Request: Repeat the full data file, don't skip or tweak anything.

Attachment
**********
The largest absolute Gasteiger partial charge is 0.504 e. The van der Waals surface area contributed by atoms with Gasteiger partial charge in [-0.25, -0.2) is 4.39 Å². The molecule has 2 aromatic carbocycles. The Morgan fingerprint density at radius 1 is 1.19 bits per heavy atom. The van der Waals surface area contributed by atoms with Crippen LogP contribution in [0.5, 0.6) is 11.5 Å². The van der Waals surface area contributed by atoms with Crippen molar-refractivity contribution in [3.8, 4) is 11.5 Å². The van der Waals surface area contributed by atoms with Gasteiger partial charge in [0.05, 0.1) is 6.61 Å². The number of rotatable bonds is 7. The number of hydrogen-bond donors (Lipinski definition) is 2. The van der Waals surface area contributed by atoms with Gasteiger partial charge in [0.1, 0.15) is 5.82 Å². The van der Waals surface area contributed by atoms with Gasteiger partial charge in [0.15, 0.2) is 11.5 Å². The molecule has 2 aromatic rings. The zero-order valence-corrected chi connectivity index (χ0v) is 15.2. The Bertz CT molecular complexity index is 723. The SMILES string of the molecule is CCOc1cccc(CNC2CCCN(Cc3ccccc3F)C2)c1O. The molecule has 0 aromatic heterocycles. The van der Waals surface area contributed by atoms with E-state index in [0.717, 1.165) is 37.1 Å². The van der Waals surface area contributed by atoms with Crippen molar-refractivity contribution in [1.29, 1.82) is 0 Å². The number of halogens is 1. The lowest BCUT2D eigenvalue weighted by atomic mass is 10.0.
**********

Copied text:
The largest absolute Gasteiger partial charge is 0.504 e. The van der Waals surface area contributed by atoms with Gasteiger partial charge in [-0.25, -0.2) is 4.39 Å². The molecule has 2 aromatic carbocycles. The Morgan fingerprint density at radius 1 is 1.19 bits per heavy atom. The van der Waals surface area contributed by atoms with Crippen LogP contribution in [0.5, 0.6) is 11.5 Å². The van der Waals surface area contributed by atoms with Crippen molar-refractivity contribution in [3.8, 4) is 11.5 Å². The van der Waals surface area contributed by atoms with Gasteiger partial charge in [0.05, 0.1) is 6.61 Å². The number of rotatable bonds is 7. The number of hydrogen-bond donors (Lipinski definition) is 2. The van der Waals surface area contributed by atoms with Gasteiger partial charge in [0.1, 0.15) is 5.82 Å². The van der Waals surface area contributed by atoms with Gasteiger partial charge in [0.15, 0.2) is 11.5 Å². The molecule has 2 aromatic rings. The zero-order valence-corrected chi connectivity index (χ0v) is 15.2. The Bertz CT molecular complexity index is 723. The SMILES string of the molecule is CCOc1cccc(CNC2CCCN(Cc3ccccc3F)C2)c1O. The molecule has 0 aromatic heterocycles. The van der Waals surface area contributed by atoms with E-state index in [0.717, 1.165) is 37.1 Å². The van der Waals surface area contributed by atoms with Crippen molar-refractivity contribution in [1.29, 1.82) is 0 Å². The number of halogens is 1. The lowest BCUT2D eigenvalue weighted by atomic mass is 10.0.